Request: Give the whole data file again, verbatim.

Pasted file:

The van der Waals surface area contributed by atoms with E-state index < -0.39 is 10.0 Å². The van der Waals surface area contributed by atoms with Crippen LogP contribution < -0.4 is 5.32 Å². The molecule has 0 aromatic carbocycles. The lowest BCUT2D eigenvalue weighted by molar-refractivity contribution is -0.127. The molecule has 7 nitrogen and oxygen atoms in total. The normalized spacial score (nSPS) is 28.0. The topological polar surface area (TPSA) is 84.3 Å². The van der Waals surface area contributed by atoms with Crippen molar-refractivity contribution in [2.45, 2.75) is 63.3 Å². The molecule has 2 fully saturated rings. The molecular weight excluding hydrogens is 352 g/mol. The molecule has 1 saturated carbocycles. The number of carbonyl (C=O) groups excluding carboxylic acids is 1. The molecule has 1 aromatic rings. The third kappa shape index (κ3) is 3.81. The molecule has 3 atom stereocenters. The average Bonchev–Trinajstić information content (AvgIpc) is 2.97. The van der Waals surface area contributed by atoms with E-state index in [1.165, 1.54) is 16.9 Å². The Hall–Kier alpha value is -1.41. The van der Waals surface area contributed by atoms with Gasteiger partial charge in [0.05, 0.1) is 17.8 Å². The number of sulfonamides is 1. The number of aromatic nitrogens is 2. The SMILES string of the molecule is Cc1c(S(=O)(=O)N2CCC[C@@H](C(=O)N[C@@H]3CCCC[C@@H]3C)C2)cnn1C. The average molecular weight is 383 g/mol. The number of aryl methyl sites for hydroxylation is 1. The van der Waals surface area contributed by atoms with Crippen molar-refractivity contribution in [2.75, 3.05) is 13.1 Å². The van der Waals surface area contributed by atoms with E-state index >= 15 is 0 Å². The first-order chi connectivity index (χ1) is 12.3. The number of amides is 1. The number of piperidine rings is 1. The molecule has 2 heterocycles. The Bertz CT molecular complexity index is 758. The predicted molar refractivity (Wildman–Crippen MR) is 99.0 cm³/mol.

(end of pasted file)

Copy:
The van der Waals surface area contributed by atoms with E-state index < -0.39 is 10.0 Å². The van der Waals surface area contributed by atoms with Crippen LogP contribution < -0.4 is 5.32 Å². The molecule has 0 aromatic carbocycles. The lowest BCUT2D eigenvalue weighted by molar-refractivity contribution is -0.127. The molecule has 7 nitrogen and oxygen atoms in total. The normalized spacial score (nSPS) is 28.0. The topological polar surface area (TPSA) is 84.3 Å². The van der Waals surface area contributed by atoms with Crippen molar-refractivity contribution in [2.45, 2.75) is 63.3 Å². The molecule has 2 fully saturated rings. The molecular weight excluding hydrogens is 352 g/mol. The molecule has 1 saturated carbocycles. The number of carbonyl (C=O) groups excluding carboxylic acids is 1. The molecule has 1 aromatic rings. The third kappa shape index (κ3) is 3.81. The molecule has 3 atom stereocenters. The average Bonchev–Trinajstić information content (AvgIpc) is 2.97. The van der Waals surface area contributed by atoms with E-state index in [1.165, 1.54) is 16.9 Å². The Hall–Kier alpha value is -1.41. The van der Waals surface area contributed by atoms with Gasteiger partial charge in [0.05, 0.1) is 17.8 Å². The number of sulfonamides is 1. The number of aromatic nitrogens is 2. The SMILES string of the molecule is Cc1c(S(=O)(=O)N2CCC[C@@H](C(=O)N[C@@H]3CCCC[C@@H]3C)C2)cnn1C. The average molecular weight is 383 g/mol. The number of aryl methyl sites for hydroxylation is 1. The van der Waals surface area contributed by atoms with Crippen molar-refractivity contribution in [2.75, 3.05) is 13.1 Å². The van der Waals surface area contributed by atoms with E-state index >= 15 is 0 Å². The first-order chi connectivity index (χ1) is 12.3. The number of amides is 1. The number of piperidine rings is 1. The molecule has 2 heterocycles. The Bertz CT molecular complexity index is 758. The predicted molar refractivity (Wildman–Crippen MR) is 99.0 cm³/mol.